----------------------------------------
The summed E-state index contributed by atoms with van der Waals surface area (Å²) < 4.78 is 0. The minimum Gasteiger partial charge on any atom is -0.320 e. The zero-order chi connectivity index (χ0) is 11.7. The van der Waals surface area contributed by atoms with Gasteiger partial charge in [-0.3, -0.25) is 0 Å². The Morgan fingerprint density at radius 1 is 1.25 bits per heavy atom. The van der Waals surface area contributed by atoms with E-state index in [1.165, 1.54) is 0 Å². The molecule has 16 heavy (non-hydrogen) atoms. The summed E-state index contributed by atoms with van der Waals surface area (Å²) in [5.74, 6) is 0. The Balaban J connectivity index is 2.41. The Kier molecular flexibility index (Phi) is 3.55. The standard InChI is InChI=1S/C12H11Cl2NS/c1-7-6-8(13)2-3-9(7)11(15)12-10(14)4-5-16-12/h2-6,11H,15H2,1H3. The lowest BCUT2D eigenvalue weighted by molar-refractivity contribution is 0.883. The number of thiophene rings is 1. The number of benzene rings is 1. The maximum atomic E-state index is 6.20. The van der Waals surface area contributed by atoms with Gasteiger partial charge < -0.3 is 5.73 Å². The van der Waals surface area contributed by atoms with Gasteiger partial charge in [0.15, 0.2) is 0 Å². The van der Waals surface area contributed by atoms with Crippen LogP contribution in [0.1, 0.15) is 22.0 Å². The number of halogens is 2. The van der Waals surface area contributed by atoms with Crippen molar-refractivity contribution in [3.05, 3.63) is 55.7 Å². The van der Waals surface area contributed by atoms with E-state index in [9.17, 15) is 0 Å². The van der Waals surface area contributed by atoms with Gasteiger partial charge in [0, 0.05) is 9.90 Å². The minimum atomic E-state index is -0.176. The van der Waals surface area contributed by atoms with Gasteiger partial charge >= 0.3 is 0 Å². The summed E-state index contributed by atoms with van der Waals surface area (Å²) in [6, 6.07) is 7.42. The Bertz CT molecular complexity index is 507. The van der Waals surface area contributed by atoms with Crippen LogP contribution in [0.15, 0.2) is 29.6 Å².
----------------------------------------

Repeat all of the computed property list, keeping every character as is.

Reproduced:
The summed E-state index contributed by atoms with van der Waals surface area (Å²) < 4.78 is 0. The minimum Gasteiger partial charge on any atom is -0.320 e. The zero-order chi connectivity index (χ0) is 11.7. The van der Waals surface area contributed by atoms with Gasteiger partial charge in [-0.3, -0.25) is 0 Å². The Morgan fingerprint density at radius 1 is 1.25 bits per heavy atom. The van der Waals surface area contributed by atoms with E-state index in [1.165, 1.54) is 0 Å². The molecule has 16 heavy (non-hydrogen) atoms. The summed E-state index contributed by atoms with van der Waals surface area (Å²) in [5.74, 6) is 0. The Balaban J connectivity index is 2.41. The Kier molecular flexibility index (Phi) is 3.55. The standard InChI is InChI=1S/C12H11Cl2NS/c1-7-6-8(13)2-3-9(7)11(15)12-10(14)4-5-16-12/h2-6,11H,15H2,1H3. The lowest BCUT2D eigenvalue weighted by molar-refractivity contribution is 0.883. The number of thiophene rings is 1. The number of benzene rings is 1. The maximum atomic E-state index is 6.20. The van der Waals surface area contributed by atoms with Gasteiger partial charge < -0.3 is 5.73 Å². The van der Waals surface area contributed by atoms with Gasteiger partial charge in [0.15, 0.2) is 0 Å². The van der Waals surface area contributed by atoms with Crippen LogP contribution in [0.1, 0.15) is 22.0 Å². The number of halogens is 2. The van der Waals surface area contributed by atoms with Crippen molar-refractivity contribution in [3.05, 3.63) is 55.7 Å². The van der Waals surface area contributed by atoms with E-state index in [9.17, 15) is 0 Å². The van der Waals surface area contributed by atoms with Gasteiger partial charge in [0, 0.05) is 9.90 Å². The minimum atomic E-state index is -0.176. The van der Waals surface area contributed by atoms with Gasteiger partial charge >= 0.3 is 0 Å². The summed E-state index contributed by atoms with van der Waals surface area (Å²) in [6, 6.07) is 7.42. The Bertz CT molecular complexity index is 507. The van der Waals surface area contributed by atoms with Crippen LogP contribution in [0.15, 0.2) is 29.6 Å².